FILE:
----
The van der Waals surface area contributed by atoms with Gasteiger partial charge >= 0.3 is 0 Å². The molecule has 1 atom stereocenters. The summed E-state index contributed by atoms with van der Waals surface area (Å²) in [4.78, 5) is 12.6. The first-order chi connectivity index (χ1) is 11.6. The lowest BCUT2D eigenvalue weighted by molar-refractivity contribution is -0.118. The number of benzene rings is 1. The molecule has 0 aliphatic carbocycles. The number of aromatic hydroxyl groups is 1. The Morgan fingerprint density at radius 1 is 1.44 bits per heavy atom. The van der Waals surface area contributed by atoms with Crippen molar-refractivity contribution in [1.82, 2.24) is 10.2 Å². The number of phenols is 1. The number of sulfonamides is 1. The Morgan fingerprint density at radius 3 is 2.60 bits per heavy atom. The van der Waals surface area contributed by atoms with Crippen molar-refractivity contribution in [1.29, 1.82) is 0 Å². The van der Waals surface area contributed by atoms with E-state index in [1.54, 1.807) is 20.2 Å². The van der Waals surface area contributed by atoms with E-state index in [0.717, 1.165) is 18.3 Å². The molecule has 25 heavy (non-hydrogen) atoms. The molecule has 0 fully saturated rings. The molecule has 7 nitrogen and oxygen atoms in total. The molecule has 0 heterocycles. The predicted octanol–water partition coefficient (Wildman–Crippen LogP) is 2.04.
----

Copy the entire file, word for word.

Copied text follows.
The van der Waals surface area contributed by atoms with Gasteiger partial charge >= 0.3 is 0 Å². The molecule has 1 atom stereocenters. The summed E-state index contributed by atoms with van der Waals surface area (Å²) in [4.78, 5) is 12.6. The first-order chi connectivity index (χ1) is 11.6. The lowest BCUT2D eigenvalue weighted by molar-refractivity contribution is -0.118. The number of benzene rings is 1. The molecule has 0 aliphatic carbocycles. The number of aromatic hydroxyl groups is 1. The Morgan fingerprint density at radius 1 is 1.44 bits per heavy atom. The van der Waals surface area contributed by atoms with Crippen molar-refractivity contribution in [1.82, 2.24) is 10.2 Å². The number of phenols is 1. The number of sulfonamides is 1. The Morgan fingerprint density at radius 3 is 2.60 bits per heavy atom. The van der Waals surface area contributed by atoms with Crippen molar-refractivity contribution in [1.29, 1.82) is 0 Å². The van der Waals surface area contributed by atoms with E-state index in [1.54, 1.807) is 20.2 Å². The van der Waals surface area contributed by atoms with E-state index in [0.717, 1.165) is 18.3 Å². The molecule has 25 heavy (non-hydrogen) atoms. The molecule has 0 fully saturated rings. The molecule has 7 nitrogen and oxygen atoms in total. The molecule has 0 heterocycles. The predicted octanol–water partition coefficient (Wildman–Crippen LogP) is 2.04.